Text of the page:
This is one of the example scripts included with Shady. These scripts can be run conventionally like any normal Python script, or you can choose to run them as interactive tutorials, for example with python -m Shady demo dots2

# This file is part of the Shady project, a Python framework for
# real-time manipulation of psychophysical stimuli for vision science.
# Copyright (c) 2017-2020 Jeremy Hill, Scott Mooney
# Shady is free software: you can redistribute it and/or modify it
# under the terms of the GNU General Public License as published by
# the Free Software Foundation, either version 3 of the License, or
# (at your option) any later version.
# This program is distributed in the hope that it will be useful,
# but WITHOUT ANY WARRANTY; without even the implied warranty of
# GNU General Public License for more details.
# You should have received a copy of the GNU General Public License
# along with this program. If not, see http://www.gnu.org/licenses/ .

#: How many separate `Stimulus` instances can we manage?

In the `dots1` demo we saw a simple way of presenting a large
number of independently-moving elements. One of its limitations
was that the appearance of the dots could not be guaranteed
(some graphics drivers can present rounded dots, and others
cannot---spoiler alert: the `dots3` demo has the best answer
to this particular problem).   Another limitation is that the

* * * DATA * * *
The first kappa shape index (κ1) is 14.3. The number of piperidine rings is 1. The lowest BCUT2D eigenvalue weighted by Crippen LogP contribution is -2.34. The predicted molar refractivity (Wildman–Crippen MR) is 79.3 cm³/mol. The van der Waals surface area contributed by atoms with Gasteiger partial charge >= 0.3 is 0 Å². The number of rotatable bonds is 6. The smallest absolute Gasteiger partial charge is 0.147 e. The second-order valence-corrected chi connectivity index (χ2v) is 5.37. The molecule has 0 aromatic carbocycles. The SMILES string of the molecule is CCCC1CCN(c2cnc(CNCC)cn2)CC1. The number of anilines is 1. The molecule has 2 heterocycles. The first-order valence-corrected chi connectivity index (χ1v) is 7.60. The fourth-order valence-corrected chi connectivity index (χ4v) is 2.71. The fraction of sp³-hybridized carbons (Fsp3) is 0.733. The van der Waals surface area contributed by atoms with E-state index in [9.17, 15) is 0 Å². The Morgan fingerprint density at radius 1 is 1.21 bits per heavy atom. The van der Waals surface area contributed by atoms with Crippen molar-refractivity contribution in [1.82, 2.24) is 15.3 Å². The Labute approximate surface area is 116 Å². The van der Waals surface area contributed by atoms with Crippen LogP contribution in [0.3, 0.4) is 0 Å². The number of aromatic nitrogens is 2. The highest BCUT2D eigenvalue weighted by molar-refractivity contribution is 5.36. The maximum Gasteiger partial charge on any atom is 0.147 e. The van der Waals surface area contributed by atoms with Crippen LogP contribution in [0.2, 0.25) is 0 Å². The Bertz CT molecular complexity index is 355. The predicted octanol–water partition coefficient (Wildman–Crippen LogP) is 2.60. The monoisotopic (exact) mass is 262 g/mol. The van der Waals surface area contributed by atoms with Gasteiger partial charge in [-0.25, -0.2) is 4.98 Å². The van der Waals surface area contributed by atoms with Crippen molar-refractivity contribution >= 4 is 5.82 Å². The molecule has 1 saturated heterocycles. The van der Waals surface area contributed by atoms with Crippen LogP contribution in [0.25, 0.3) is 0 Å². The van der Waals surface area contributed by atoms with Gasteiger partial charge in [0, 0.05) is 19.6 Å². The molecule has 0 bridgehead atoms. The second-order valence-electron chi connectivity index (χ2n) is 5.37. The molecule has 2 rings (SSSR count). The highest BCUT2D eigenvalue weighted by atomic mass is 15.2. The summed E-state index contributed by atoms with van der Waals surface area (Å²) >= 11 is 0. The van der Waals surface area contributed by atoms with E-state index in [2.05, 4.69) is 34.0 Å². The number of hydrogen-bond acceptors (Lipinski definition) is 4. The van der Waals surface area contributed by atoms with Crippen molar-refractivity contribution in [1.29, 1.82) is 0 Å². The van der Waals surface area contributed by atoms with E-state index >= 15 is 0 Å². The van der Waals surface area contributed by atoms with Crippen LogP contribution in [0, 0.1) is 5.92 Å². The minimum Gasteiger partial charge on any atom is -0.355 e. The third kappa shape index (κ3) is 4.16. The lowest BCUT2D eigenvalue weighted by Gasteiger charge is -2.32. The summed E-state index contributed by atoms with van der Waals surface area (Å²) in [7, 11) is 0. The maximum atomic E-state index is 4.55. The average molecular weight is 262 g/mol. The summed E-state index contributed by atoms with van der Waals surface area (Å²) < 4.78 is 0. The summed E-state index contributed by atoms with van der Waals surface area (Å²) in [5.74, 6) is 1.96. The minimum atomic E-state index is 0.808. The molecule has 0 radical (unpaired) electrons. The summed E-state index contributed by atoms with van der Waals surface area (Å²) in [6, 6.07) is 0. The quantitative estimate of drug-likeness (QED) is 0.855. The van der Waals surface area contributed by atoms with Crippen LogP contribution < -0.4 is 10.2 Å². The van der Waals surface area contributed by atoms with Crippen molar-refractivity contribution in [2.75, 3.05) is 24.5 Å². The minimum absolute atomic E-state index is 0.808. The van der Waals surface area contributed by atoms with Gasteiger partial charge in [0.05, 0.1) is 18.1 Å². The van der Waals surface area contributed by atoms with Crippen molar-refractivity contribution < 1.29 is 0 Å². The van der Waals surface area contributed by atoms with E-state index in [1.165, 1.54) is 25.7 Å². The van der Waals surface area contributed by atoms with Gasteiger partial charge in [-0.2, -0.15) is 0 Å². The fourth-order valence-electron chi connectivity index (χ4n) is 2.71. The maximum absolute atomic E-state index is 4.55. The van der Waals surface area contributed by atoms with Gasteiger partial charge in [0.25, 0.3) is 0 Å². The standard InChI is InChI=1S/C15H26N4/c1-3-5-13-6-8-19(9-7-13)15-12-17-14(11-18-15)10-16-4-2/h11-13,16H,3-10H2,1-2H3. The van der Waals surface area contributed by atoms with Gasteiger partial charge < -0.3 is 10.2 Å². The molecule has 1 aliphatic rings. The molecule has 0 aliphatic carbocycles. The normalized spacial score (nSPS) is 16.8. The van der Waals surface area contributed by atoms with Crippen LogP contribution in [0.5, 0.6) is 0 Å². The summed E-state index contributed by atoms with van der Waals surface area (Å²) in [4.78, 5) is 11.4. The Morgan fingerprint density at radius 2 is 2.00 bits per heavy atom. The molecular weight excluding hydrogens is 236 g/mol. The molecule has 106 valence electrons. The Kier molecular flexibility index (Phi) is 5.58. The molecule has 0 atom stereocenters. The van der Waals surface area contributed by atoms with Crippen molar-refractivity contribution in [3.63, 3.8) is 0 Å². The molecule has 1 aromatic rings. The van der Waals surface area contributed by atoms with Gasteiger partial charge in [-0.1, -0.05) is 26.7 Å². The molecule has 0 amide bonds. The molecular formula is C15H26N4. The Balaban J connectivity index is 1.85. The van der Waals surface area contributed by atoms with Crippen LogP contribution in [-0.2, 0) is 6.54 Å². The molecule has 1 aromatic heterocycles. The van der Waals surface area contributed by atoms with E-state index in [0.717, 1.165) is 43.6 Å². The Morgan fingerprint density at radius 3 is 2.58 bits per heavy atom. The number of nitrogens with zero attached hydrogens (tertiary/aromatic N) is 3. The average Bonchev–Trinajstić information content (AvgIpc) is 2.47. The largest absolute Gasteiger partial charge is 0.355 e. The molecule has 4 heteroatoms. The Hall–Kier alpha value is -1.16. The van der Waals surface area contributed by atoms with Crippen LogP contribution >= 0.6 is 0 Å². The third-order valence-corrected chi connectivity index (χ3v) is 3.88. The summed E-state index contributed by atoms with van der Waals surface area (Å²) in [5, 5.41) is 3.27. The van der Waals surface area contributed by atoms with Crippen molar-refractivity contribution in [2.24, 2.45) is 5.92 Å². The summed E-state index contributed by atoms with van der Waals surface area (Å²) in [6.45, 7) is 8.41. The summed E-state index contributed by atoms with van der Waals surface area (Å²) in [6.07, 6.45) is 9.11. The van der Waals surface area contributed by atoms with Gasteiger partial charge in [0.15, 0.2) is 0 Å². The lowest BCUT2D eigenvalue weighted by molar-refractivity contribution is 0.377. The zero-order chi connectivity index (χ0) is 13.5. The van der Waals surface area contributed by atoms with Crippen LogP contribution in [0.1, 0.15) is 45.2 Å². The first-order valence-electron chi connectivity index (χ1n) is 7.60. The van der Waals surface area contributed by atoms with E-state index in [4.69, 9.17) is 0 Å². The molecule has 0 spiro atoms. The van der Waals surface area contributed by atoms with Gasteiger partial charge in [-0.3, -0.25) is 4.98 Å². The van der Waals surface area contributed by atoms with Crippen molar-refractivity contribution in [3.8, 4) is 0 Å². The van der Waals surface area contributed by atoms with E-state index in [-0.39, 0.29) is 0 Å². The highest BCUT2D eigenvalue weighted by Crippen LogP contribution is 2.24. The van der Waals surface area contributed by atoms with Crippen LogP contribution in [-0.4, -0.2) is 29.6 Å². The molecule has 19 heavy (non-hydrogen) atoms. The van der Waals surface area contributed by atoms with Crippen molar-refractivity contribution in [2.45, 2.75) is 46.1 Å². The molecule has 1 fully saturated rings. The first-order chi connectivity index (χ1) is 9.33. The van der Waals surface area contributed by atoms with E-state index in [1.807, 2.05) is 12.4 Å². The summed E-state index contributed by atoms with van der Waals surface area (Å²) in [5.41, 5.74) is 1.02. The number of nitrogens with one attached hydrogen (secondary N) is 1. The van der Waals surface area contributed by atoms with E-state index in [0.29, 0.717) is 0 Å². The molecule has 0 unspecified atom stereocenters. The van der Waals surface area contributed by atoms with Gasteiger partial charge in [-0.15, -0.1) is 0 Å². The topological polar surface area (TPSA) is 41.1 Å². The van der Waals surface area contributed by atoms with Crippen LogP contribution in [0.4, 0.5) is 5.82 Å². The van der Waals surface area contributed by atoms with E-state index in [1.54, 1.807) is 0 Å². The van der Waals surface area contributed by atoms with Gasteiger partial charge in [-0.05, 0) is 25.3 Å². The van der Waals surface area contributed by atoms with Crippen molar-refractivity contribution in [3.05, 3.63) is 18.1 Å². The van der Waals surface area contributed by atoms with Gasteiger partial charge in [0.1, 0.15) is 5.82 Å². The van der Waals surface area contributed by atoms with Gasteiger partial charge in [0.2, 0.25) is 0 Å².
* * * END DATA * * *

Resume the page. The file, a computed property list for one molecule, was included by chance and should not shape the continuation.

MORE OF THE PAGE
dots are completely homogeneous in their appearance (because
they are part of the same `Stimulus`, hence the same
properties apply to all of them).

This demo explores the idea of controlling each and every
"dot" as a separate `Stimulus`.  This places much greater
demand on Shady: while it's easy and cheap to manipulate
several thousand shapes in the same `Stimulus`, rendering
hundreds of separate `Stimulus` instances pushes Shady
much more quickly to its performance limits, due to the
accumulated small overhead costs.  Nonetheless it is
worth exploring where, exactly, these limits lie, and some
of the tricks we can use to push them.  This demo creates
multiple circular stimuli, provides three different
strategies for updating their positions independently of
each other, and provides various tools for analyzing the
relative efficiency of these strategies under different
import sys
import Shady

Let's start by defining a subclass of `World`. 

The base `World` class has a `Prepare()` method. When you
construct a `World`, any constructor arguments that are not
recognized (either as construction options or `World`
properties) are passed through to the `Prepare()` method.
In the base class, all that happens is that they get printed
to the console.  Here in our subclass, we will define the 
`Prepare()` method to perform stimulus setup.  The advantage
of doing it here is that `Prepare()` is guaranteed to run